Along the harbour your have benches where you can sit down in more tranquillity than on the beach
Above: another small harbour just south of Saint Denis - with a fisherman trying to catch his fish of the day
Below: and another long sandy beach, a bit further south at La Brée les Bains (where a freak thunderbolt a few days later landed two ladies in the hospital, fortunately it was reported a few days  later that they were fine)
Above: see what I mean with the 'wild' look along the beaches?
Below: the ghost town of Saint-Georges (the fact that we could find parking quite easily should have been a warning) - there are beautiful buildings, some resembling old châteaux that can tell stories of days in the past when wealthy owners (oyster farmers, salt owners, Huguenots?) lived there, a shady square where you can play pétanque (yes, still a very popular game in France, played by all ages). The one restaurant was fully book,  the other one didn't interest us, so as I was cursing my stinging attackers, we've escaped to Saint-Pierre, the capital of the island
Below: arriving in Saint-Pierre - proof of the heatwave and summer, blue sky at 20.04 and the temp in the shade measured at 29°!

Summer holiday 1

I feel like the new year started this week, not in January next year.  This is due to the long holidays that the French have during July & Aug and that the schools & universities start in Sept with their new year - and as a result the diaries start in Sept too!
We didn't have a long holiday, only 2 weeks, but it was super! I've realised it will take me too much time to write it all down, so I'll post a lot of photo's during the next few days to give you an idea of an island holiday.  I'm starting with some French classes next week and still need to update the blog on the visits during May/June!
Background: we chose île d'Oléron - the biggest island in France after Corsica, situated on the west coast, between La Rochelle and Bordeaux.  It's not far from Fouras, where JL's family lives, and it has numerous cycling roads and we were in desperate need of exercise!
Our diet did not include any meat, except for chicken during two picnics on the beach.  JL ate a pile of oysters and me mussels, and with it various types of fresh fish - wonderful! (oh, I almost forgot to add, it also included some terrible wine produced on the island, although one or two did surprise us)
La Cotinière: one of the many villages on the island and the main port. Above: the buildings behind host a huge market where you can buy fish and seafood. Below: the port

Below: you can see the bicycles are a popular way of getting around on the island. We went to La Cotinière sometimes by car and sometimes by bicycle, depending on the time of the day and the energy levels (it was about 7 km from the hotel)
You find delicious soft toffees - caramels à la fleur de sel - all over île d'Oléron and île de Ré (another island I've already blogged about).  On both islands salt of a very good quality is harvested.

Dinner time: there are numerous restaurants but in some you won't find place unless you have booked before

All along the area bordering the port you'll find benches and people occupying them, admiring the beautiful view

Wednesday, August 22, 2012

Chikungunya or fruit flies?

Back in 2008 my mom and I travelled to France armed against mosquitoes, as my French teacher came from Bordeaux and always talked about the numerous mosquitoes.  We had no problem and since living in France I also had no problem with mosquitoes.  When going into the forest, we always go armed with our citronella oil, enough to chase mosquitoes away in a km distance. Hence the last thing that was on my mind when packing for holiday was mosquitoes.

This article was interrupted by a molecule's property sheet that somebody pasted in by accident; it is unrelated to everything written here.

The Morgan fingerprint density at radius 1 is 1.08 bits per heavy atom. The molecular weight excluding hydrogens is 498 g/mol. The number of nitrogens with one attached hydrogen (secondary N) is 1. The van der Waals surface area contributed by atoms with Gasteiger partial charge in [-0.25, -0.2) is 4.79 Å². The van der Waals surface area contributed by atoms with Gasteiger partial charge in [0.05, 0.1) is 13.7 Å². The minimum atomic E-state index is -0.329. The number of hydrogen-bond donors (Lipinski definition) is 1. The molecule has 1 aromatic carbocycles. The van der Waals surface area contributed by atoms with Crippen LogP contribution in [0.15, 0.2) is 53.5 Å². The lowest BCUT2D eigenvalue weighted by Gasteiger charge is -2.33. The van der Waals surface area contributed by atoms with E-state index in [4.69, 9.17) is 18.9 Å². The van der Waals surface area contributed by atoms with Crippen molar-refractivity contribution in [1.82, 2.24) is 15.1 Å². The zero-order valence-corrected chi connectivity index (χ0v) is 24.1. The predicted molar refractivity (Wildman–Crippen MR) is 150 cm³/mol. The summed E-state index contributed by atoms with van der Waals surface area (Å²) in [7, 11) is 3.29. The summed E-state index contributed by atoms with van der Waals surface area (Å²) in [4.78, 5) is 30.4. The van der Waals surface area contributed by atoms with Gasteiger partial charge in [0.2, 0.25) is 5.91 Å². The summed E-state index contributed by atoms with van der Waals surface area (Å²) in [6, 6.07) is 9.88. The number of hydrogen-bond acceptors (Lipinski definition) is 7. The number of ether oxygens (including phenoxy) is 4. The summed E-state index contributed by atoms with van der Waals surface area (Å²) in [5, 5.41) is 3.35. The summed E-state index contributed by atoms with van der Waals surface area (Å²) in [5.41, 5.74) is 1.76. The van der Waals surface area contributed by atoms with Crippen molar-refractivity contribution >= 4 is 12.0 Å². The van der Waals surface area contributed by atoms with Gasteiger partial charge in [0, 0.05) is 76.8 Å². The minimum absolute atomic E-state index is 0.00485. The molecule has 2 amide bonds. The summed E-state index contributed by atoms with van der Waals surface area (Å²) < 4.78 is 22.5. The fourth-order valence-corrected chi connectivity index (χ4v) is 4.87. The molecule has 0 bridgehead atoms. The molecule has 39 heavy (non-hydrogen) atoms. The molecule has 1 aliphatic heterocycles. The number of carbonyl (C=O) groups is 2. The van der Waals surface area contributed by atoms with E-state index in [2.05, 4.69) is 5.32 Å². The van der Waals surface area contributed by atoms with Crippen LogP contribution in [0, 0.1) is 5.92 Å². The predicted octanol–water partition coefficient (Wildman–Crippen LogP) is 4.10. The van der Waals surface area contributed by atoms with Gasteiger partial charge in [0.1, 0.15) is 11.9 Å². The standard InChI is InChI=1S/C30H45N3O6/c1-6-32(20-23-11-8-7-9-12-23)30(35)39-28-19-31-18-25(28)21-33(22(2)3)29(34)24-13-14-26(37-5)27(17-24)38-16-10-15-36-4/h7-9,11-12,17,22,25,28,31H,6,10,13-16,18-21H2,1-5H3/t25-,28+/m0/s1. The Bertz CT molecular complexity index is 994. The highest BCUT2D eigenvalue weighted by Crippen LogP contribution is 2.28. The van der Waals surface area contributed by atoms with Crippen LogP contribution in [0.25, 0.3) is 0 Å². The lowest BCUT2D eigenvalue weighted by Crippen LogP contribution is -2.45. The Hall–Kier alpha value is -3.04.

My agony started the evening of the birthday celebrations in Fouras.  Whether they prefer foreign blood rather than French blood I don't know, but I was the one in the crowd to be eaten. 
In île d'Oléron slowly but surely I got more decorations on my skin - some being small spots, but others swelling like dove eggs. While working in St Georges I felt my bum burning, the bastards bit through my clothes, two bites next to each other, resulting in a 3x1.5cm bulb. And more to follow. By Saturday morning we stopped in St Trojan on our way to the beach, JL went searching for a pharmacy to find something that will keep all these horrible stinging things away from me while I sat down at a café waiting for him.  I was not so impressed when I heard that the pharmacist told him he is so lucky that all these stinging insects prefer his wife and not him!
The insect repellant indicated it works against Chikungunya, reminding me of this mosquito from Asia that arrived earlier this year in France.  I remembered vaguely a story about a woman from Bordeaux ending up in hospital. Fortunately I couldn't remember the detail and decided I'll rather not try to dig in my memory.  The cortisone cream was suppose to help against the damage that already occurred.  I do not like cortisone, but by then I was so desperate with swollen arms, itching, I could have bathed in cortisone if that would have helped.  Alas, the cortisone gave some relieve, but not completely.  And the insects were already immune to the insect repellant. 
When I ran out of my one petite marseillaise shower gel, I've realised it was the flavour 'peach and nectarine'.  Thinking, perhaps these insects thought I'm a soft juicy peach, they'll like the new flavour of raspberry mixed with flowers less.  Alas, not much improvement and they continued to feast on me.  With JL starting to think I'm dreaming of being bitten, it is impossible to be eaten like that and he's not bitten. Since then he had a few bites - and I had many more.  In fact, while writing this, I got two new bites, itching and I'll finish that I can turn to my cortisone cream. Summertime in the Charente is not for sissies!